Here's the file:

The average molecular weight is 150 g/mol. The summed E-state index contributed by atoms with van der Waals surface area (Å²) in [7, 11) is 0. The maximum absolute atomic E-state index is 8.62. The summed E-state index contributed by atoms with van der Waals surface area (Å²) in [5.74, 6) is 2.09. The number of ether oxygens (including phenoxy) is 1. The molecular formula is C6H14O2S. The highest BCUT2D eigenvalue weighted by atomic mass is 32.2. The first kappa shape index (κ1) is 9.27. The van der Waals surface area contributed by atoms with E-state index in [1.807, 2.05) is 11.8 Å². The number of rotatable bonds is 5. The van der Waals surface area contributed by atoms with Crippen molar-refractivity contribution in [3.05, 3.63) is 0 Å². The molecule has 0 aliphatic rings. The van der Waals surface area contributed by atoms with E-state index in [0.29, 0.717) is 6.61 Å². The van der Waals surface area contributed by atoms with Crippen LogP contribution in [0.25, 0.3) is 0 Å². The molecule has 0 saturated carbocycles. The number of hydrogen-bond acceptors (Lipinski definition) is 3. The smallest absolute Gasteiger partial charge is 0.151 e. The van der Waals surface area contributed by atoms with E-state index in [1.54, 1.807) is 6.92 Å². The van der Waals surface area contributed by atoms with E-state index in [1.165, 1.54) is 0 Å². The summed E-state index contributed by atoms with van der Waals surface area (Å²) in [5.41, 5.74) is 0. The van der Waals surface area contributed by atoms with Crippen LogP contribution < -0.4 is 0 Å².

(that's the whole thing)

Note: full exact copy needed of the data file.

The average molecular weight is 150 g/mol. The summed E-state index contributed by atoms with van der Waals surface area (Å²) in [7, 11) is 0. The maximum absolute atomic E-state index is 8.62. The summed E-state index contributed by atoms with van der Waals surface area (Å²) in [5.74, 6) is 2.09. The number of ether oxygens (including phenoxy) is 1. The molecular formula is C6H14O2S. The highest BCUT2D eigenvalue weighted by atomic mass is 32.2. The first kappa shape index (κ1) is 9.27. The van der Waals surface area contributed by atoms with E-state index in [1.807, 2.05) is 11.8 Å². The number of rotatable bonds is 5. The van der Waals surface area contributed by atoms with Crippen molar-refractivity contribution in [3.05, 3.63) is 0 Å². The molecule has 0 aliphatic rings. The van der Waals surface area contributed by atoms with E-state index in [0.29, 0.717) is 6.61 Å². The van der Waals surface area contributed by atoms with Crippen LogP contribution in [0.25, 0.3) is 0 Å². The molecule has 0 saturated carbocycles. The number of hydrogen-bond acceptors (Lipinski definition) is 3. The smallest absolute Gasteiger partial charge is 0.151 e. The van der Waals surface area contributed by atoms with E-state index in [1.54, 1.807) is 6.92 Å². The van der Waals surface area contributed by atoms with E-state index in [1.165, 1.54) is 0 Å². The summed E-state index contributed by atoms with van der Waals surface area (Å²) in [5.41, 5.74) is 0. The van der Waals surface area contributed by atoms with Crippen LogP contribution < -0.4 is 0 Å².